For most of us, entering our parish church is like walking into our home. We know where everything is located, the pictures on the wall, the furniture, our favorite seat. Even when we go to another church, the surroundings are so similar that we are not strangers.
Each of the objects, the surroundings in our Catholic churches, has a purpose and a history. Here is an overview of some of those sacred areas, objects and surroundings.
May we always seek the mysteries, beauty and love of Christ found in our sacred place.
Gathering Space (Narthex)
The gathering space, frequently called the narthex, is the place where the faithful greet one another before and after Mass. It is the area between the outside doors of the church and the inner doors leading into the worship space. This is where we are welcomed each Sunday, where baptisms, funerals and weddings begin; here we form lines for processions and receive palms. It is a place for religious literature and for parish notices or displays.
In the early history of the Church, the narthex was a waiting area for unbaptized individuals and penitents not allowed inside the worship space and not allowed to participate in all or part of the Mass. Through the centuries the restrictions on Mass attendance have been relaxed, but the term “narthex” remains.
In the gathering space we, at least mentally, discard our secular ways, knowing that we are about to enter holy ground and that our attitude, body language and even our attire reflect the sacredness therein.
* The word “narthex” in Greek means “giant funnel.”
The part of a Catholic Church where the laity prays and worships is called the nave. The word “nave” comes from the Latin “navis,” meaning ship. We, the people of God, are regarded as passengers on a ship destined for heaven. The nave is not a meeting place but a place of worship; the congregation is not an audience but participants in the Holy Sacrifice of the Mass.
In most churches today, the nave is filled with pews or chairs. That was not always the case. For over 1,000 years, churches did not have seats for the congregation; the faithful mostly stood or knelt during the Mass. Not only did they stand, but they were separated by gender. Men were normally on the right facing the altar and women were on the left.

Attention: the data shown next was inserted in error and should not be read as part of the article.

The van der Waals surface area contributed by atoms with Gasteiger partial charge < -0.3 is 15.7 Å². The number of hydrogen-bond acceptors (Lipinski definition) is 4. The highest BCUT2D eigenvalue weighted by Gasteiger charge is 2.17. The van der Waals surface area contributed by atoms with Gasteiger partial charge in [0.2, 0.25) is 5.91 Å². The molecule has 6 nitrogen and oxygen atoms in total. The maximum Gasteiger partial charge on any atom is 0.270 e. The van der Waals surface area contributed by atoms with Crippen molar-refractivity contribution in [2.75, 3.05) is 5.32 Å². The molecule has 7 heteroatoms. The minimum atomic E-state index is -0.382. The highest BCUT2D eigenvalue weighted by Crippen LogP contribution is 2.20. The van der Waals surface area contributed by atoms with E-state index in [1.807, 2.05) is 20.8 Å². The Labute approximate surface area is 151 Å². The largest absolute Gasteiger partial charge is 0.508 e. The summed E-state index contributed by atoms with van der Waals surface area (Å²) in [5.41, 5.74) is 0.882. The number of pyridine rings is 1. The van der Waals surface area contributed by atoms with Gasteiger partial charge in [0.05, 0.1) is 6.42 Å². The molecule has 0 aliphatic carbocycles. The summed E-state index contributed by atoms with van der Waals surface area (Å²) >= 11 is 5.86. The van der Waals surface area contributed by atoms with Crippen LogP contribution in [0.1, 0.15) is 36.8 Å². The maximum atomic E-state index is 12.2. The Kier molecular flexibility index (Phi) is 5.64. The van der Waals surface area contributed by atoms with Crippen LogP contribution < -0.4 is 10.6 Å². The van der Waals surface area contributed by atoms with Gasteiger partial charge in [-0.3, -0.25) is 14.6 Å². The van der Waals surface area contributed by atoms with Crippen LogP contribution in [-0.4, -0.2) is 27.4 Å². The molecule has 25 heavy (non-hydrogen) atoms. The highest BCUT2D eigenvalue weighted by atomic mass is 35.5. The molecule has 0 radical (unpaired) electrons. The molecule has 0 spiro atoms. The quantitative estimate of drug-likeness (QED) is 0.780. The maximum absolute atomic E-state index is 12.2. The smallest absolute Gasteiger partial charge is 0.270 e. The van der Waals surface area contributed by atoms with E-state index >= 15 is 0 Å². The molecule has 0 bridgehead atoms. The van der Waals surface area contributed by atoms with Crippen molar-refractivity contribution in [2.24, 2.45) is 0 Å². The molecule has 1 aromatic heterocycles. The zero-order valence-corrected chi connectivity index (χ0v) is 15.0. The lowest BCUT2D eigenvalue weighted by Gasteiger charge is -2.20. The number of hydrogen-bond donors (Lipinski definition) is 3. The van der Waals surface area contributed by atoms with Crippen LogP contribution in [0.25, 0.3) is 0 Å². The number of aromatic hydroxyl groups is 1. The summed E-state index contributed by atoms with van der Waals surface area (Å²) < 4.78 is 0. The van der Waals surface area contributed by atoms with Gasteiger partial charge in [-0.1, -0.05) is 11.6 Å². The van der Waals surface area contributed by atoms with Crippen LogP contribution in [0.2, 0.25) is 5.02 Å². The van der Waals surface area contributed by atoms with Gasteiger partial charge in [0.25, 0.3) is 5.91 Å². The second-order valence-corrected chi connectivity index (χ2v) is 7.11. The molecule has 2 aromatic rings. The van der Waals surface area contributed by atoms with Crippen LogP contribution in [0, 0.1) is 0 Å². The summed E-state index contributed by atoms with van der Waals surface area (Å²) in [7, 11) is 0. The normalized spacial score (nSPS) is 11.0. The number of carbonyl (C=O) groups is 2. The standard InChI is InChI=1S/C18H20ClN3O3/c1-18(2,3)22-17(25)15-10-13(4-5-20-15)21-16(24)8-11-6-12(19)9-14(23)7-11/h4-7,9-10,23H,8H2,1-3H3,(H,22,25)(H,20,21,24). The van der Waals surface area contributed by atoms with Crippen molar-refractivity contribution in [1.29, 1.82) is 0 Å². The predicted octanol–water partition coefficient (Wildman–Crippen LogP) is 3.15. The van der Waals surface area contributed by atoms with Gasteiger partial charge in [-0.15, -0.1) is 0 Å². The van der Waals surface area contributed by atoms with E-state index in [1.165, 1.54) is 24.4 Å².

Not until the 13th century did pews or benches become popular; still today there are Catholic churches without seats, save a few designated for the old and the infirm. Parishes quickly discovered that pews are an expensive addition and the cost of installation was passed on to parishioners. Pews were purchased or rented by the laity and often regarded as the property of a particular person or family. This idea persisted for centuries. Today we may contribute to pew renovation or installation, but we don’t own a particular pew (although many of us seek to sit in the same spot at every Mass).
* The separation of men and women continued in some Catholic churches up through the 20th century.
“They shall make a sanctuary for me, that I may dwell in their midst” (Ex 25:8).
The sanctuary is the area, often raised, in the front of the church where the altar, the ambo, the celebrant’s chair and, in many churches, the tabernacle are located. Separated from the nave, this is the place reminiscent of the Holy of the Holies, that is, the inner sanctuary of the temple described in the Old Testament. Interestingly, the altar and tabernacle were centuries apart in their introduction into the Church.
The General Instruction of the Roman Missal defines the sanctuary as “the place where the altar stands, where the word of God is proclaimed, and where the priest, the deacon and other ministers exercise their offices” (No. 295).
* The sanctuary’s elevation above the nave floor serves to enhance the view of the laity but also exemplifies a special, sacred place